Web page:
Thaer’s cousin got him into rap music when he was 6; he was 12 when he first got into the beatboxing aspect of Hip Hop. “A homeboy a mine showed me a song with beatboxing, and I was like, ‘what’s this?’ and he said ‘it’s beatbox, just watch it’ and I watched it and I literally fell in love with it. It was Justin Timberlake’s Rock Your Body-remember that?”
He figured out how to mimic the beatboxing perfectly after listening for about 30 minutes. “When I started off, I had a partner, he quit now, he was like ‘there’s no potential’ and I was like there is, and I kept on going with it. And now I’ve got all these shows and I’m the official MC of Redbull Jordan now.” He tells me he was the first beatboxer in Amman and that now there’s a community of 44 and growing.
That expansion didn’t come without struggle. Thaer and two of his friends were actually taken to prison for a day, before getting bailed out by his family. He was 14. “We got locked up at 7, and at 9, our parents got us out. Because we were just kids, why would you lock kids up? Because we were dancing? There’s no law for that. You can’t say no to someone because they were breakdancing or beatboxing or rapping. We weren’t even doing it for the money, we were just having fun… We had the confidence that we weren’t doing anything wrong. It was good days.” He has a reminiscent look in his eyes and a smile on his face when he tells me this. “I just fought for it, I was just against everybody. My family wasn’t for it, my mom didn’t like it, and then I took her to a show and was like ‘this is what I do,’ after that, she was like ‘do your thing,’ she got convinced.”
The culture’s gradually more accepting in the past decade, with the help of a stubborn attitude and hard work. “We used to get locked up back in the days for doing this. It was like ‘you’re a beatboxer? you’re a breakdancer? you’re a rapper?’ they would lock you up, because they didn’t know the culture. And after royalty here started looking us up and then being like ‘yo, we want you for a show,’ everybody knew what we did. Because we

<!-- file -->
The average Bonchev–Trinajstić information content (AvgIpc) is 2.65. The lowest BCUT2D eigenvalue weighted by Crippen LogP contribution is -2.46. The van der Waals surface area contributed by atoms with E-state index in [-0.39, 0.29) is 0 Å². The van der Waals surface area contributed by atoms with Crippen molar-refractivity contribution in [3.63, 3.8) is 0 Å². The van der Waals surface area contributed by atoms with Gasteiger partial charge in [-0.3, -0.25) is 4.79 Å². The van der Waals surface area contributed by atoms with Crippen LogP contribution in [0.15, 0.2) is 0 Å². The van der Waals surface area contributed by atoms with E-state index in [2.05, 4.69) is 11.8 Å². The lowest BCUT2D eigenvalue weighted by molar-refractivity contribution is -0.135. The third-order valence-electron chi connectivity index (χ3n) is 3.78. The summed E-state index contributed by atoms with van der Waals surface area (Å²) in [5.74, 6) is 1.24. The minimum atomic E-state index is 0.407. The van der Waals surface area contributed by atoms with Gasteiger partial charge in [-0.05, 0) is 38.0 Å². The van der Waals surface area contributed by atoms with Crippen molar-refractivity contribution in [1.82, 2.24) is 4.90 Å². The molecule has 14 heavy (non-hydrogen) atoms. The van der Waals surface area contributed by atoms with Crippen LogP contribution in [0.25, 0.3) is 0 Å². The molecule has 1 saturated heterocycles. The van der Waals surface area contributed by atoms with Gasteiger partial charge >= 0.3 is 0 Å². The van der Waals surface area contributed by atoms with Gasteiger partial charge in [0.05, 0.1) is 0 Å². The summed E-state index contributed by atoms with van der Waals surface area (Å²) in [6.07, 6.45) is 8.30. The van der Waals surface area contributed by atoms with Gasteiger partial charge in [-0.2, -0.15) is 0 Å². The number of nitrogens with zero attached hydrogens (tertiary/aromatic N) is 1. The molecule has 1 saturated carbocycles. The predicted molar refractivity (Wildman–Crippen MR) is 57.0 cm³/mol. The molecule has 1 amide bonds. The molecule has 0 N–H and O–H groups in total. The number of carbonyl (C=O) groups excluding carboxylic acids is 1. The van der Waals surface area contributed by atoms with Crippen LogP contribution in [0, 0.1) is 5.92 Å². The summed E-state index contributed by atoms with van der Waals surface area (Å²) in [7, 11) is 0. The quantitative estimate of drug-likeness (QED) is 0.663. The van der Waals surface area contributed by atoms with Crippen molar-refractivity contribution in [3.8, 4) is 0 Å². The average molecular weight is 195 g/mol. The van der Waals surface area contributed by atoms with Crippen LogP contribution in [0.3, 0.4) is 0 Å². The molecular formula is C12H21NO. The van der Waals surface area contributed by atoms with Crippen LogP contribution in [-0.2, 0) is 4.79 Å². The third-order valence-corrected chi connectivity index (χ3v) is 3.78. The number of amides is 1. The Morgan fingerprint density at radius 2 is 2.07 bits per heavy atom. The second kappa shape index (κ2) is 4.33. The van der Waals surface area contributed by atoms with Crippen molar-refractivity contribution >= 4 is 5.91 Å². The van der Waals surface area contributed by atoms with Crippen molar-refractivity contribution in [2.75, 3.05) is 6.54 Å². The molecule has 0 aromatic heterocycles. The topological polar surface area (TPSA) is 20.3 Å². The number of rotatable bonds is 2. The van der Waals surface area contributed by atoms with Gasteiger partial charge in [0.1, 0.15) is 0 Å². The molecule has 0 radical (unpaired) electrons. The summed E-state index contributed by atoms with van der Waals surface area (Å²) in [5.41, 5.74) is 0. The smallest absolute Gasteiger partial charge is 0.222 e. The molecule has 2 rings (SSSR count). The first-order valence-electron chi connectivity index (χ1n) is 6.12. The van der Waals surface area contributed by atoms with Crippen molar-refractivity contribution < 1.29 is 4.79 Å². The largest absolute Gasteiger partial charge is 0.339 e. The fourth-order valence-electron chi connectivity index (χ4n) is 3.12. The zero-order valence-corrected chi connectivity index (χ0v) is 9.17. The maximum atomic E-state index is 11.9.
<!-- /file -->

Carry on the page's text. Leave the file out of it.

don’t rap in English, we rap in Arabic, we rhyme in Arabic. Because rhyming in Arabic, that existed way back… We don’t talk about cars or money or whatever because we don’t have it, we talk about issues and about what’s happening about revolution and stuff.”
Tee believes Hip Hop in Amman maintains a purer form than the current American rap culture of “Money, cars and bitches, y’know or whatever,” He credits this to keeping the message specifically about making a stand for the culture rather than using the culture to make a name for himself. “When you take it and you put your culture into it, it’s different. The roots we know, the homework we’ve done. It’s a different concept, you can’t rap commercially if you don’t have ‘It,’ if you don’t have the supplies. You can’t be rapping about how you’re riding in a Ferrari if you don’t have it.” He sees Hip Hop in Jordan and the region in general getting bigger, and while he does worry about the money in the music industry potentially watering down the message, he keeps working to develop
it into the culture he loves.”In the Middle East in general [Hip Hop] is getting big. I hope it grows bigger and goes in right path. I hope so. I don’t know what’s going to happen when
there’s more money. Today, we don’t have record labels so we record our own stuff and pay for our own studio hours. It’s fucking hard to be honest. But for the passion, for the love, we keep going.”
We talk about our favorite rappers for awhile and some of our least favorite, though the conversation wraps up as more people walk into the cafe. Customers of Thaer’s are also usually friends of his too, so I wait and watch him while he schmoozes. But after our talk, I see his humor and zeal through a different light entirely. Beneath Thaer’s extroverted persona, there’s a gritty dedication to Hip Hop and his own identity-over time they’ve melded into one and the same. That dedication has allowed him to build his world. “Now, my strength when I go on stage is when the people scream. I was afraid of that when I first started. And then, after that, the second time, third time, fourth time, I was like ‘I wanna hear them scream!’… And now when I’m out in the street, whenever I’m walking somewhere I get people coming up to me like ‘hey man, I saw you at this,’ ‘you’ve been there,’ ‘hey, what’s up man.’ It’s cool, I like that.”
Images used with permission from Thaer Nahed Fahmawi